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No More Shopping for Large Grocers; City Heights Embraces Its Small Markets

Video Credit: Megan Burks

By Megan Burks
Logo for K P B S San Diego

Teenagers and storeowner Latif Georges huddle near the produce section of Louie’s Marketplace in the Oak Park neighborhood of San Diego. The youth propose a mural of fruit and vegetables to replace the branded beer decal spanning the length of the store.

The teens are part of a youth council attached to UC San Diego’s Center for Community Health and they plan to get their hands dirty Saturday making over Louie’s. The plan is to take the focus off of candy and chips and put it on the store’s new deli and produce sections.

Georges added the amenities two weeks ago, after members of the Oak Park Neighborhood Council expressed their desire for more food options close to home. They helped Georges paint the front of his store. A neighbor with graphic design experience designed his new deli menu.

“I just love how one small store like this can bring a whole neighborhood together,” said Billy Luong, a member of the youth council who lives down the street.

USC researcher LaVonna Blair Lewis said this kind of collaboration goes a long way in improving diets in the community. She spent the past two years studying access to healthy food in City Heights.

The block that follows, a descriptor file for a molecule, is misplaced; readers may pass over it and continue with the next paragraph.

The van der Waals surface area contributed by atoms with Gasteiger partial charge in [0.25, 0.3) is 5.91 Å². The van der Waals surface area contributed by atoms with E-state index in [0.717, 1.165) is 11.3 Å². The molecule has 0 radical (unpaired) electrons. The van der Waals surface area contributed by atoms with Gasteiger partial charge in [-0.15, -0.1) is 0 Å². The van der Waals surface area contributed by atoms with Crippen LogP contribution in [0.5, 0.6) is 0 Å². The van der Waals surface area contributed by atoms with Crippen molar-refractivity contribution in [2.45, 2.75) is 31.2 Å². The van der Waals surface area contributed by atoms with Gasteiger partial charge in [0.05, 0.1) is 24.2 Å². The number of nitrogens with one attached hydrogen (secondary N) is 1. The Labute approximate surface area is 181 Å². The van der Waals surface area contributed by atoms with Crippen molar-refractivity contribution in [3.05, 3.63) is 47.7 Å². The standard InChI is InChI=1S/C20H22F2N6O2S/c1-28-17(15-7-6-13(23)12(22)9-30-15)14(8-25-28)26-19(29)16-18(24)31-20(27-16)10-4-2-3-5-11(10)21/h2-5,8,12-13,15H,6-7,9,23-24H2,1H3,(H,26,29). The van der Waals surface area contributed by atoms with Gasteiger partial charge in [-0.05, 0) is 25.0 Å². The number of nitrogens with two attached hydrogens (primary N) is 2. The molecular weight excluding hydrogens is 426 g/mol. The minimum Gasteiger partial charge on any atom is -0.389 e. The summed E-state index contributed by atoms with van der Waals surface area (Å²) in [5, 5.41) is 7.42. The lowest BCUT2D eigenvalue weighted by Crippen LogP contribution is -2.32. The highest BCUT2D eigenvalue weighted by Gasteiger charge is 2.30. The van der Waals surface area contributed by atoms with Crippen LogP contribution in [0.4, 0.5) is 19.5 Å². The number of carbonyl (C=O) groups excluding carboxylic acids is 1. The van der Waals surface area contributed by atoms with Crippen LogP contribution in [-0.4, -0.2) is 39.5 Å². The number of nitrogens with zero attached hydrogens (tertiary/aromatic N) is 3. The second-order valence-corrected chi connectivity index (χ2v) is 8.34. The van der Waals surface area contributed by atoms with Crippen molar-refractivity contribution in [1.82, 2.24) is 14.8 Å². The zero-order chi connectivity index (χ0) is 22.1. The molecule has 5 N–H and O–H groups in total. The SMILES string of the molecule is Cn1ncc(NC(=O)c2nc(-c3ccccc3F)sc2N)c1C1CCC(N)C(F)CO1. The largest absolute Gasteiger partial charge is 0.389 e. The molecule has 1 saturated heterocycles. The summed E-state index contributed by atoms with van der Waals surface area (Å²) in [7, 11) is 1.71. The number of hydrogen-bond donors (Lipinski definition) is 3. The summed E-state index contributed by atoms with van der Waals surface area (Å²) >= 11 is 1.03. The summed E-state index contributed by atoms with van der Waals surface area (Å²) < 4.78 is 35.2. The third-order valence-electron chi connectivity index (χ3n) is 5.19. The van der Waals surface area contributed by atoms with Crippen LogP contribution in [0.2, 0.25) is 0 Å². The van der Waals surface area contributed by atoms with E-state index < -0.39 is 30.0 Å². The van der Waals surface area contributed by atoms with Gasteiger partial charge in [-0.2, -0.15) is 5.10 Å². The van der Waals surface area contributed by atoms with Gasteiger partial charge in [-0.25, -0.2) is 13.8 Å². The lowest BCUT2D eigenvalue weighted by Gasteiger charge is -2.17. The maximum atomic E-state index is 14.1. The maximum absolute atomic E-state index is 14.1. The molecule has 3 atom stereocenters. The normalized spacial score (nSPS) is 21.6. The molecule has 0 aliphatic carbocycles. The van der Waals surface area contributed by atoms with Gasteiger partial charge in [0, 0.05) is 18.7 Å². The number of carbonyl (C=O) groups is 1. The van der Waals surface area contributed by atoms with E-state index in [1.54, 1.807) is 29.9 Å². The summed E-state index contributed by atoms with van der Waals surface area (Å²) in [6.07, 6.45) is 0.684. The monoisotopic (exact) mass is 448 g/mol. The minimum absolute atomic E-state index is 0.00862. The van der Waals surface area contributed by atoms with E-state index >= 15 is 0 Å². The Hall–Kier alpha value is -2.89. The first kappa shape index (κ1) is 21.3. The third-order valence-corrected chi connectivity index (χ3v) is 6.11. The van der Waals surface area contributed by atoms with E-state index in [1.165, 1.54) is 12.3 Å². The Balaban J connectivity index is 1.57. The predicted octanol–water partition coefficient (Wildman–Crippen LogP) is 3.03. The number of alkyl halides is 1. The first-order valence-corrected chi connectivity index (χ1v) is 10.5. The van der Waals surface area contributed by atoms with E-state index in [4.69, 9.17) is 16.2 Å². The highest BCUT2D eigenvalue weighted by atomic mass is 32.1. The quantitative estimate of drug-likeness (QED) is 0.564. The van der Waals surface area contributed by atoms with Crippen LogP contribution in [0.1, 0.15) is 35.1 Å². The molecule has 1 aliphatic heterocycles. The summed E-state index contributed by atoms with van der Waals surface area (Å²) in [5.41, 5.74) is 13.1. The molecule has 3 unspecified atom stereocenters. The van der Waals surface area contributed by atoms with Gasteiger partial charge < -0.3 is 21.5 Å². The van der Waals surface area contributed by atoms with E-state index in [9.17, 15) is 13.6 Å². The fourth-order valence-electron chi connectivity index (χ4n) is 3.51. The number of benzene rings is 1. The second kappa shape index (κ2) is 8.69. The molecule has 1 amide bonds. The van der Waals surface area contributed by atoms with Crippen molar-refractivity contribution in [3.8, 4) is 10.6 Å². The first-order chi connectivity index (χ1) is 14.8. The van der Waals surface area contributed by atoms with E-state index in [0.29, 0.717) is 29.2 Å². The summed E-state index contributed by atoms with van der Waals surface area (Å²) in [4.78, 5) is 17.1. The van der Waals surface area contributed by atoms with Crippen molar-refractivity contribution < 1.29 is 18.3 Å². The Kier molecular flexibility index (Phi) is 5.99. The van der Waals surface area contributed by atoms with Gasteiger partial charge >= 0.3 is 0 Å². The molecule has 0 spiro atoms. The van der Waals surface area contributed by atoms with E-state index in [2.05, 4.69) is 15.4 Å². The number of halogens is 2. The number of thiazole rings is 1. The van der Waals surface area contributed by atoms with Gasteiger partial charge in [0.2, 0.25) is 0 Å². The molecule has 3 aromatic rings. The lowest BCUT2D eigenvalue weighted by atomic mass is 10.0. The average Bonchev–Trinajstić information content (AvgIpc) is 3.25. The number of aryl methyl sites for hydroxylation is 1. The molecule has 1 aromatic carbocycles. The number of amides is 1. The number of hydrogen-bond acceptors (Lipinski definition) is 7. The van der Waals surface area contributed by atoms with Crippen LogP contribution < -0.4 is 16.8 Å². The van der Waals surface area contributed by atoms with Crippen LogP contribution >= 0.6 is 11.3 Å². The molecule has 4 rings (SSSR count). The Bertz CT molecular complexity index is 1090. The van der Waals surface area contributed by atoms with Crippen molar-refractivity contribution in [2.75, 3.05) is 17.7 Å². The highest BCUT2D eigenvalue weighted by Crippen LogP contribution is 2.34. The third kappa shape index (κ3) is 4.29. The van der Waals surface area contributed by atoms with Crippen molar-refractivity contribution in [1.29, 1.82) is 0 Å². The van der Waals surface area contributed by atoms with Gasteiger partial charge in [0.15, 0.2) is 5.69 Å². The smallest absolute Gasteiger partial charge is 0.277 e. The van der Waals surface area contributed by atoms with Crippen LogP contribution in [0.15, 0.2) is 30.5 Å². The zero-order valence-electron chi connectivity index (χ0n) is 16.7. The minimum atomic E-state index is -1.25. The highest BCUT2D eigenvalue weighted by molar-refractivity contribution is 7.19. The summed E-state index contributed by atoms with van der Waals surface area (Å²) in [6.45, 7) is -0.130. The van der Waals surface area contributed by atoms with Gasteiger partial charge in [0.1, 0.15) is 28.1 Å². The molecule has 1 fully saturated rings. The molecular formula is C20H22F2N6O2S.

“I probably would have called it a food desert before we did the work here, because traditionally it’s (defined as having to travel) a half a mile or mile to a major market,” Blair said. “But what we found out was the local markets are much more robust than what we were seeing in Los Angeles.”

Lewis and and students in USC’s Sol Price School of Public Policy, which is funded by the San Diego-based Price Philanthropies, surveyed about 200 City Heights residents and found 64 percent of them had no trouble finding or making healthy meals in the neighborhood.

That’s the case for high school lacrosse-player Ilhan Nunow – though she said she does indulge in an occasional bag of chips.

Nunow, whose bus stop is just outside Louie’s, said this weekend’s store makeover will make it easier to pass on the salty snacks.

“I know as an athlete you have to keep your body in a good condition and I am going to eat fruits and vegetables more often than I already do,” Nunow said.

The UCSD Center for Community Health’sHealthy Retail program works with market owners throughout the county to make health-conscious store improvements. It’s funded by the county’s Health and Human Services Agency.

“It’s hard for market owners to say, ‘I’ve never sold this stuff before,’ and then to make the investment to do that without knowing what’s that risk. It’s really scary,” said Elle Mari, senior manager of the program. “So we leverage what the community has to offer to benefit the store and the community.

The group plans to be at Louie’s Marketplace 10 a.m. to noon Saturday.


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